For Sudan

Many things have happened on our watch. Things that we may not have been directly involved in, but we do need to take collective responsibility for as the human race. We can raise our voices or remain silent. History will remember and judge us for our choices.
Sudan, the last northern white male rhino, died due to poor health on our watch. Why was he the last one?
Part of a rare sub species, this population was heavily reduced, almost wiped out in fact, by poaching in African countries between the 1970s and 1980s. The reason: rhino horn for traditional medicines and weapons. Sadly in 2014, Sudan’s male counterpart died a natural death.
Sudan became the “last man standing”. He became the face of rhino conservation the world over – a clarion call to mankind to save these majestic creatures that roam the Earth with us. He was visited by thousands of people every year, including celebrities, to raise the global conscience of conservation.

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Sudan with his caregiver James Mwenda. Picture from his Facebook profile. Read his heartfelt tribute to Sudan at the end of this post.

He was also dubbed “the world’s most eligible bachelor”. That’s a story I remember fondly. It warmed my heart. It was the type of social media awareness that seemed workable in this era of technology Last year Sudan joined the Tinder dating app to raise awareness and funds to ensure the future survival of his species.
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Sadly, it didn’t work out as planned as not enough funds were raised. And now, Sudan is no more. Sudan’s daughter, Najin, and her daughter, Fatu, have health problems too and so cannot carry pregnancies.
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Najin (left) and Fatu

Is all hope lost?
Certainly not. Conservationists and those who cared for Sudan at the Ol Pejeta Conservancy in Kenya are pinning their hopes on technology once again. In a direct tweet, the conservancy told the world,
“The only hope for the preservation of this subspecies now lies in developing in vitro fertilisation (IVF) techniques using eggs from the two remaining females, stored northern white rhino semen from males and surrogate southern white rhino females.”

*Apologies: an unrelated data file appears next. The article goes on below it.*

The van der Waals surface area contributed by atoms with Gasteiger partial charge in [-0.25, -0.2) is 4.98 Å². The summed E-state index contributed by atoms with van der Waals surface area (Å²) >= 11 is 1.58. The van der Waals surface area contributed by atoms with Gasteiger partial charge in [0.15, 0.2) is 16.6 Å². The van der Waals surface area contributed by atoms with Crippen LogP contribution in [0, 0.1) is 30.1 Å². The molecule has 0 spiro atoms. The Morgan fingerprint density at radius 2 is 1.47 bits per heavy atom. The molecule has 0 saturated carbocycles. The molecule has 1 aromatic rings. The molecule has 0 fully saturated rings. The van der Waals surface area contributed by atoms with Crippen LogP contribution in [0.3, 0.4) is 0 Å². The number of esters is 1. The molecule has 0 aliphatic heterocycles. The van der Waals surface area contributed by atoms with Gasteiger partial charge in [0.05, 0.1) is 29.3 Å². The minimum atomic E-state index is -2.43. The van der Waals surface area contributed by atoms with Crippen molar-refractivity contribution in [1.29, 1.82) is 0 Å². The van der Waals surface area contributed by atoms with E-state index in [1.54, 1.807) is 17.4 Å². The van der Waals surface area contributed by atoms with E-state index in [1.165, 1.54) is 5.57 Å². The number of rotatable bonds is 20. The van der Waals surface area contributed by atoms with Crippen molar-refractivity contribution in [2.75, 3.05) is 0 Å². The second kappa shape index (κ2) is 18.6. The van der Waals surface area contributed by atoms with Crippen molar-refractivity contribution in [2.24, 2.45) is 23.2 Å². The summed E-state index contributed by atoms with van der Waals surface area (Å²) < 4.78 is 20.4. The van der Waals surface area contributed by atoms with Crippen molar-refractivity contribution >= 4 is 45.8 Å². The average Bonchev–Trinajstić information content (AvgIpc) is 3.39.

It will be one of the biggest conservation projects undertaken in our time. It requires careful planning and significant funding. If anyone is able to donate, please do. It is time once again to appeal to the conscience of the wealthy and the global business community. I cannot think of a better CSI project for corporates and conglomerates than saying, we helped save the white northern rhino from extinction.
The reality is that this species is not the only one at risk. This story by the BBC helps put into perspective just how threatened other animals are too, like species of leopard, elephant and orangutan.
From a personal perspective, it is a travesty of nature’s beauty and bounty that this is happening on our watch. My son loves nature and animals. He can spend hours watching them on television. For his sixth birthday, his request was simple. He wanted to see animals. So off we went for a short getaway to Zululand and then to Hluhluwe-Imfolozi Game Reserve in northern KwaZulu-Natal. He was in his element. Seeing a zebra and giraffe up close were “wow!” moments. But, the look on his face when we finally saw a rhino and baby calf was one of absolute wonder. No picture could do justice to it, because really, it is an experience that stays with the little ones forever.
I wonder; will he be able to experience the joy of seeing other species too? Will our children be able to understand them, and realise why nature’s creatures must be respected? Or will they be wiped out as our children grow older?
It’s a question we will have to answer in the future by our actions today.
Let’s begin on a basic level. How do you teach children about animal conservation? I am a mother, yes, and an animal lover, but I am no expert on conservation or children. So I typed that very question into Google and I came up with pages of different links – from websites to blogs. Try it, and I’m certain you will find something that can work for you and your children. Do not let it be another missed opportunity.
Image credit: Gallo

Of course, I would not forgive myself if I did not touch upon the myths around rhino horn and why rhino are subjected to this onslaught of maiming and killing. The belief is that rhino horn has medicinal properties – a claim that has now been rendered baseless by the experts. Yet, it’s a myth that persists. It’s why many of our own rhino in South Africa are targeted by poachers on a daily basis. Greater education that reaches communities at grassroots level is clearly needed. Government must intensify efforts on that battle front in the same way that it has bolstered efforts to have more wildlife parks and reserves under police guard. For you and me, conversations about conservation within our social circles can help us all do more good.
Our children are watching what happens on our watch. Let’s do it for them, and for Sudan… a gentle giant of our time.

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